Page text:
Sound Descriptions of Haptic Experiences of Art Work by Deafblind Cochlear Implant Users

Riitta Lahtinen, Camilla Groth, Russ Palmer
2018 Multimodal Technologies and Interaction  
Deafblind persons' perception and experiences are based on their residual auditive and visual senses, and touch. Their haptic exploration, through movements and orientation towards objects give blind persons direct, independent experience. Few studies explore the aesthetic experiences and appreciation of artefacts of deafblind people using cochlear implant (CI) technology, and how they interpret and express their perceived aesthetic experience through another sensory modality. While speech
more » ... nition is studied extensively in this area, the aspect of auditive descriptions made by CI users are a less-studied domain. This present research intervention describes and analyses five different deafblind people sharing their interpretation of five statues vocally, using sounds and written descriptions based on their haptic explorations. The participants found new and multimodal ways of expressing their experiences, as well as re-experiencing them through technological aids. We also found that the CI users modify technology to better suit their personal needs. We conclude that CI technology in combination with self-made sound descriptions enhance memorization of haptic art experiences that can be re-called by the recording of the sound descriptions. This research expands the idea of auditive descriptions, and encourages user-produced descriptions as artistic supports to traditional linguistic, audio descriptions. These can be used to create personal auditive-haptic memory collections similar to how sighted create photo albums. Multimodal Technologies and Interact. 2018, 2, 24 2 of 15 the world adjacent to his body by the use of his body" [17] (p. 97). The concept includes the person's deliberate and active movements, balance and orientation as well as proprioception [17] (pp. 36-37). The CI is a hearing aid device that partly operates underneath the skin of the user. CI surgery started in the early 1970s, when the focus was mainly on speech recognition. Since then, CI processor technology has been developed and expanded to a level where even musical perception has become identifiable. For the past 10 years, research has been concentrating on deaf children's speech, music and pitch perception, singing and playing of different instruments [18, 19] and also the perception of music by deafened postlingual adults [20, 21] . Recordings of these data were aimed at sighted deaf or deafened people. There appears to be very little, if any, research on deafblind cochlear implant users and their sound exploration and production. As the tactual environment of the deafblind person is so important, the CI users' haptic senses are heightened and sounds may also be perceived through vibrations in the air or through different media, therefore music can be one means for enjoyment and self-expression. Haptic hobbies such as ceramic crafts, linoleum cutting and printing as well as cooking classes that concentrate on taste and smell perceptions are also popular with deafblind CI users [8] . This user group's love of arts and culture is sustained through environmental guiding and technology that support their activities, such as audio description pages, portable induction loops, neck loops and radio receivers. Similarly, human guiding and audio descriptions aid the deafblind CI user in their explorations of artistic objects and events. When it comes to more fundamental aspects of experience, human touch and showing through movements might get closer to the natural experience of events. For example, statues in a museum that cannot be touched because of restrictions, can be experienced by re-enacting the postures of the sculptures together with a sighted person [22] . A deafblind person may experience art forms through their hands and body and sensing vibrations which can be felt from the art work through touching. When exploring the artefact using different tapping motions this may produce different vibrations and sounds depending upon whether the artefact is hollow or solid, referred to as a vibrosensoric experience [23] . Another study of blind peoples' art making experiences found that the participants explained their aesthetic elements using musical concepts, such as scale, shape, line and rhythm [24] (pp. 87-89), indicating that there seem to be a natural link between the elements of space, shapes and musical concepts. This is something that has also been noticed in research within the area of blindness [25] (p. 231), because as sound comes from different directions it simultaneously indicates the space between the source of the sound and the receiving person.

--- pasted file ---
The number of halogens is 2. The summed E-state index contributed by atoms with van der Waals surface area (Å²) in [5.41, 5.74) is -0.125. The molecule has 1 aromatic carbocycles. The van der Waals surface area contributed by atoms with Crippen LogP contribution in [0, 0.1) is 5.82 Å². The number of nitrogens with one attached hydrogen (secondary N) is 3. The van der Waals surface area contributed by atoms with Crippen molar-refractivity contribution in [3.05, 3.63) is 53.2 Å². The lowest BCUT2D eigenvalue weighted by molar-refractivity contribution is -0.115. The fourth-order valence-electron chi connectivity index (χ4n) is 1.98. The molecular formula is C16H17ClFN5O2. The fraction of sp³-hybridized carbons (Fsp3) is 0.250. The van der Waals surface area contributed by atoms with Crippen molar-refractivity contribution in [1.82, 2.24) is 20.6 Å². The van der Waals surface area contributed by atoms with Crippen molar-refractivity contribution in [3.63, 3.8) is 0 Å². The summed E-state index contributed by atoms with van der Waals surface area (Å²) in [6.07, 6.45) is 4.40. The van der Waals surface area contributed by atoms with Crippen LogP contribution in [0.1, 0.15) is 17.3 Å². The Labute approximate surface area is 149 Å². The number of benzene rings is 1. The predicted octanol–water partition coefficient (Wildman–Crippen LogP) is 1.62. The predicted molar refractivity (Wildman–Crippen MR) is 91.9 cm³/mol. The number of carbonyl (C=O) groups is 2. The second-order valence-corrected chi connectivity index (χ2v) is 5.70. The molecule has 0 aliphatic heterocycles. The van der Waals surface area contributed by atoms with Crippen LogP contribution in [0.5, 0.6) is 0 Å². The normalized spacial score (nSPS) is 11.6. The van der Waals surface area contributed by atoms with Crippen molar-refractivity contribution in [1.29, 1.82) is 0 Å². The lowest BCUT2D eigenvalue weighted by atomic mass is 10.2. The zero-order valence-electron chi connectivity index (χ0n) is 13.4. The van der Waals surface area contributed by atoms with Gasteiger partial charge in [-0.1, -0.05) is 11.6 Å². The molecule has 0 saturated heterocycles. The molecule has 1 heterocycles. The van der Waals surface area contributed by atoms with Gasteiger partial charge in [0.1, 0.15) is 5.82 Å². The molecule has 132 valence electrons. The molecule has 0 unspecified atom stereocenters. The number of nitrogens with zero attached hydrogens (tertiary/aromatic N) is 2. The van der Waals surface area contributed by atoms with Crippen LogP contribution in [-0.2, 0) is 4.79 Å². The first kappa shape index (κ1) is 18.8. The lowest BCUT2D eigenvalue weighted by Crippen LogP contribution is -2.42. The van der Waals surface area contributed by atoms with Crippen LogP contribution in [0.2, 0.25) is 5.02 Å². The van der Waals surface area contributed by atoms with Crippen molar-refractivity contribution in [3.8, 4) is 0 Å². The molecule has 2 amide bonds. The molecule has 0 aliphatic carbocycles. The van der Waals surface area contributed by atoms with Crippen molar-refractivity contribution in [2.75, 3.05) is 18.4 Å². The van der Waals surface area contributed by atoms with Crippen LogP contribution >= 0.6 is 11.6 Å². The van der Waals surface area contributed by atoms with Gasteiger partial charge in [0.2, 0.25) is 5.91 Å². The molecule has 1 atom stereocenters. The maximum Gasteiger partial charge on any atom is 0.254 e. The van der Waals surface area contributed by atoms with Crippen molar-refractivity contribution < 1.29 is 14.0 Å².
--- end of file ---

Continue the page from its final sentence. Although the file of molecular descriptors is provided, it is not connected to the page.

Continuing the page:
doi:10.3390/mti2020024 fatcat:glknchhrdjhrnpcod57wk3mcgm